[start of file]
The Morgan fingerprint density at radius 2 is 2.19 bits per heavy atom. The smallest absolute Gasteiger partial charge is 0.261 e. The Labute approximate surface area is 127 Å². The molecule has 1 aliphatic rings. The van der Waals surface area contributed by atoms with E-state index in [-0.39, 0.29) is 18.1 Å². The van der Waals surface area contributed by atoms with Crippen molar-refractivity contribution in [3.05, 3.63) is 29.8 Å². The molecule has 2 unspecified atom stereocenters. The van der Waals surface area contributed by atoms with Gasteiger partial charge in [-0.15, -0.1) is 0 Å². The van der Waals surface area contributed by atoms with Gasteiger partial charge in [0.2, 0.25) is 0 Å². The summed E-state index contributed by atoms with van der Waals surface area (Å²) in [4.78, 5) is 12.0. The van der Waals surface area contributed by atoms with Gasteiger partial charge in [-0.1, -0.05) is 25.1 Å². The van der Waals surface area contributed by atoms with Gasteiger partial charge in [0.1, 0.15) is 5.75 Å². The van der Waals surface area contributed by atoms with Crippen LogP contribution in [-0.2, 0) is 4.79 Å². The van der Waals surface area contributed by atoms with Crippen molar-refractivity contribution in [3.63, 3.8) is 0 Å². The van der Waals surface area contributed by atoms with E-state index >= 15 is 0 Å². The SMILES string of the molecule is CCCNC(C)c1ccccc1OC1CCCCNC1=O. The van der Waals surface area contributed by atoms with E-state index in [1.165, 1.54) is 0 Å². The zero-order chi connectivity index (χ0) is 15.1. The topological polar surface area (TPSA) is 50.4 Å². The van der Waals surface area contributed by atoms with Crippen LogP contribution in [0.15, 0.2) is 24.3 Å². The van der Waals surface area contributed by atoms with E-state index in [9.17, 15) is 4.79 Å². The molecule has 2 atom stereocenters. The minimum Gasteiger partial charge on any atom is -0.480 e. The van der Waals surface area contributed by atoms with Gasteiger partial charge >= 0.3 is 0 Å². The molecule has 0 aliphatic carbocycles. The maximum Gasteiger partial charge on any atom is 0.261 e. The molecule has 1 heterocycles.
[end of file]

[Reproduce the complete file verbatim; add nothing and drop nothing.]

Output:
The Morgan fingerprint density at radius 2 is 2.19 bits per heavy atom. The smallest absolute Gasteiger partial charge is 0.261 e. The Labute approximate surface area is 127 Å². The molecule has 1 aliphatic rings. The van der Waals surface area contributed by atoms with E-state index in [-0.39, 0.29) is 18.1 Å². The van der Waals surface area contributed by atoms with Crippen molar-refractivity contribution in [3.05, 3.63) is 29.8 Å². The molecule has 2 unspecified atom stereocenters. The van der Waals surface area contributed by atoms with Gasteiger partial charge in [-0.15, -0.1) is 0 Å². The van der Waals surface area contributed by atoms with Gasteiger partial charge in [0.2, 0.25) is 0 Å². The summed E-state index contributed by atoms with van der Waals surface area (Å²) in [4.78, 5) is 12.0. The van der Waals surface area contributed by atoms with Gasteiger partial charge in [-0.1, -0.05) is 25.1 Å². The van der Waals surface area contributed by atoms with Gasteiger partial charge in [0.1, 0.15) is 5.75 Å². The van der Waals surface area contributed by atoms with Crippen LogP contribution in [-0.2, 0) is 4.79 Å². The van der Waals surface area contributed by atoms with Crippen molar-refractivity contribution in [3.63, 3.8) is 0 Å². The van der Waals surface area contributed by atoms with E-state index >= 15 is 0 Å². The SMILES string of the molecule is CCCNC(C)c1ccccc1OC1CCCCNC1=O. The van der Waals surface area contributed by atoms with E-state index in [1.165, 1.54) is 0 Å². The zero-order chi connectivity index (χ0) is 15.1. The topological polar surface area (TPSA) is 50.4 Å². The van der Waals surface area contributed by atoms with Crippen LogP contribution in [0.15, 0.2) is 24.3 Å². The van der Waals surface area contributed by atoms with E-state index in [9.17, 15) is 4.79 Å². The molecule has 2 atom stereocenters. The minimum Gasteiger partial charge on any atom is -0.480 e. The van der Waals surface area contributed by atoms with Gasteiger partial charge >= 0.3 is 0 Å². The molecule has 0 aliphatic carbocycles. The maximum Gasteiger partial charge on any atom is 0.261 e. The molecule has 1 heterocycles.